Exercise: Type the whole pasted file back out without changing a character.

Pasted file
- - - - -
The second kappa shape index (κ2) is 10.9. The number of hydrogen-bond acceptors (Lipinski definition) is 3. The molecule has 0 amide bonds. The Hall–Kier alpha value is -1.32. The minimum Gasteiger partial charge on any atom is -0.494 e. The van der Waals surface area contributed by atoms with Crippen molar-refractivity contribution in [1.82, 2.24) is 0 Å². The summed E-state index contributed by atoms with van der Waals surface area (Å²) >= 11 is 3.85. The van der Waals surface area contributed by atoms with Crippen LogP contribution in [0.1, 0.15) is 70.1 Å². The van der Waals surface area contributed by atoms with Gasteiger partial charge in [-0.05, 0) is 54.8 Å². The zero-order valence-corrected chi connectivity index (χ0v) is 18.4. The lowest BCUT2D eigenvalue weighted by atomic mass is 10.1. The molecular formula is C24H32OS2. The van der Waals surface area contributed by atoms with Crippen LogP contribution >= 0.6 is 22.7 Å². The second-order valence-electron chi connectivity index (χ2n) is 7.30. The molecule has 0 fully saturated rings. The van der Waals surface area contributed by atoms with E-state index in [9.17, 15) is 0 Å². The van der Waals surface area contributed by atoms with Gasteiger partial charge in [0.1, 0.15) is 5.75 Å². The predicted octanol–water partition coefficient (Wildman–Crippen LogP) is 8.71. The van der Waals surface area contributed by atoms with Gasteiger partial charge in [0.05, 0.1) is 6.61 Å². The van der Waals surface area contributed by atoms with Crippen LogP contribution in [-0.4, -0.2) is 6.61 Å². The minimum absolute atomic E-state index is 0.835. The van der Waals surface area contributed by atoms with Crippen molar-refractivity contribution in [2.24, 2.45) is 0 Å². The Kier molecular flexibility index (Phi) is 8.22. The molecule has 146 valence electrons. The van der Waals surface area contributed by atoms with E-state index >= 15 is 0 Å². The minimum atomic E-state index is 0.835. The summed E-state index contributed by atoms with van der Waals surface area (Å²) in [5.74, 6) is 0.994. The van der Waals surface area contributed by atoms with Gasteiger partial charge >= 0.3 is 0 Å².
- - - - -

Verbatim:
The second kappa shape index (κ2) is 10.9. The number of hydrogen-bond acceptors (Lipinski definition) is 3. The molecule has 0 amide bonds. The Hall–Kier alpha value is -1.32. The minimum Gasteiger partial charge on any atom is -0.494 e. The van der Waals surface area contributed by atoms with Crippen molar-refractivity contribution in [1.82, 2.24) is 0 Å². The summed E-state index contributed by atoms with van der Waals surface area (Å²) >= 11 is 3.85. The van der Waals surface area contributed by atoms with Crippen LogP contribution in [0.1, 0.15) is 70.1 Å². The van der Waals surface area contributed by atoms with Gasteiger partial charge in [-0.05, 0) is 54.8 Å². The zero-order valence-corrected chi connectivity index (χ0v) is 18.4. The lowest BCUT2D eigenvalue weighted by atomic mass is 10.1. The molecular formula is C24H32OS2. The van der Waals surface area contributed by atoms with Crippen LogP contribution >= 0.6 is 22.7 Å². The second-order valence-electron chi connectivity index (χ2n) is 7.30. The molecule has 0 fully saturated rings. The van der Waals surface area contributed by atoms with E-state index in [9.17, 15) is 0 Å². The van der Waals surface area contributed by atoms with Gasteiger partial charge in [0.1, 0.15) is 5.75 Å². The predicted octanol–water partition coefficient (Wildman–Crippen LogP) is 8.71. The van der Waals surface area contributed by atoms with Gasteiger partial charge in [0.05, 0.1) is 6.61 Å². The van der Waals surface area contributed by atoms with Crippen LogP contribution in [-0.4, -0.2) is 6.61 Å². The minimum absolute atomic E-state index is 0.835. The van der Waals surface area contributed by atoms with Crippen molar-refractivity contribution in [2.24, 2.45) is 0 Å². The Kier molecular flexibility index (Phi) is 8.22. The molecule has 146 valence electrons. The van der Waals surface area contributed by atoms with E-state index >= 15 is 0 Å². The minimum atomic E-state index is 0.835. The summed E-state index contributed by atoms with van der Waals surface area (Å²) in [5.74, 6) is 0.994. The van der Waals surface area contributed by atoms with Gasteiger partial charge >= 0.3 is 0 Å².